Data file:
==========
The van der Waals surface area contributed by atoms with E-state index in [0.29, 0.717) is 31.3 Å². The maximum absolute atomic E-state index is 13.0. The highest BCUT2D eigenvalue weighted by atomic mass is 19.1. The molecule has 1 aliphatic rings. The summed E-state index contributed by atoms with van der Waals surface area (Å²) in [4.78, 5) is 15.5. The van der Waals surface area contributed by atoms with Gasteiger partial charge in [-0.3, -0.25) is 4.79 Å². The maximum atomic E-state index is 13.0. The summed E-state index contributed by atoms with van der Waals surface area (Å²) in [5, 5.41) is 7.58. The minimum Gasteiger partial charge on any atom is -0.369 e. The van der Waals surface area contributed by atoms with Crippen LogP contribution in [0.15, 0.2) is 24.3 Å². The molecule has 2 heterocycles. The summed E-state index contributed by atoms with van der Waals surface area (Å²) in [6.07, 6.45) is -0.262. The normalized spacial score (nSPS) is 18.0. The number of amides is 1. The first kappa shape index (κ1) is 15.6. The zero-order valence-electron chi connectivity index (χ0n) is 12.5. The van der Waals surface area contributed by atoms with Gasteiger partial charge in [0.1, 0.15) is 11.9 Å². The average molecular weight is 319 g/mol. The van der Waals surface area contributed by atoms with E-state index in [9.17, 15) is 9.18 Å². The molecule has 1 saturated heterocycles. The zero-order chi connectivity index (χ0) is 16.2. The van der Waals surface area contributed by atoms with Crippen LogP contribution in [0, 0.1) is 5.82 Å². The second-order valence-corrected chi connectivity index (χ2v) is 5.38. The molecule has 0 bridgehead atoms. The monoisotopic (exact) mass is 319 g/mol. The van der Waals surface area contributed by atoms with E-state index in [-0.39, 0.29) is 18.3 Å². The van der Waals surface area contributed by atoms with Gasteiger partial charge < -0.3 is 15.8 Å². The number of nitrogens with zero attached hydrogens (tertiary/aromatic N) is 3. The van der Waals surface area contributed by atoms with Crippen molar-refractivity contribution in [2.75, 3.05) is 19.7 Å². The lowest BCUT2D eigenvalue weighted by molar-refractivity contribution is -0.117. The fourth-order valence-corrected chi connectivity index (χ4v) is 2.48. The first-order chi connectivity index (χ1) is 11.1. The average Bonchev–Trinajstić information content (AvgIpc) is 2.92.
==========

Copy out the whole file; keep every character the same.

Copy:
The van der Waals surface area contributed by atoms with E-state index in [0.29, 0.717) is 31.3 Å². The maximum absolute atomic E-state index is 13.0. The highest BCUT2D eigenvalue weighted by atomic mass is 19.1. The molecule has 1 aliphatic rings. The summed E-state index contributed by atoms with van der Waals surface area (Å²) in [4.78, 5) is 15.5. The van der Waals surface area contributed by atoms with Gasteiger partial charge in [-0.3, -0.25) is 4.79 Å². The maximum atomic E-state index is 13.0. The summed E-state index contributed by atoms with van der Waals surface area (Å²) in [5, 5.41) is 7.58. The minimum Gasteiger partial charge on any atom is -0.369 e. The van der Waals surface area contributed by atoms with Crippen LogP contribution in [0.15, 0.2) is 24.3 Å². The molecule has 2 heterocycles. The summed E-state index contributed by atoms with van der Waals surface area (Å²) in [6.07, 6.45) is -0.262. The normalized spacial score (nSPS) is 18.0. The number of amides is 1. The first kappa shape index (κ1) is 15.6. The zero-order valence-electron chi connectivity index (χ0n) is 12.5. The van der Waals surface area contributed by atoms with Gasteiger partial charge in [0.1, 0.15) is 11.9 Å². The average molecular weight is 319 g/mol. The van der Waals surface area contributed by atoms with E-state index in [9.17, 15) is 9.18 Å². The molecule has 1 saturated heterocycles. The zero-order chi connectivity index (χ0) is 16.2. The van der Waals surface area contributed by atoms with Crippen LogP contribution in [0, 0.1) is 5.82 Å². The second-order valence-corrected chi connectivity index (χ2v) is 5.38. The molecule has 0 bridgehead atoms. The monoisotopic (exact) mass is 319 g/mol. The van der Waals surface area contributed by atoms with E-state index in [-0.39, 0.29) is 18.3 Å². The van der Waals surface area contributed by atoms with Gasteiger partial charge < -0.3 is 15.8 Å². The number of nitrogens with zero attached hydrogens (tertiary/aromatic N) is 3. The van der Waals surface area contributed by atoms with Crippen molar-refractivity contribution in [2.75, 3.05) is 19.7 Å². The lowest BCUT2D eigenvalue weighted by molar-refractivity contribution is -0.117. The fourth-order valence-corrected chi connectivity index (χ4v) is 2.48. The first-order chi connectivity index (χ1) is 11.1. The average Bonchev–Trinajstić information content (AvgIpc) is 2.92.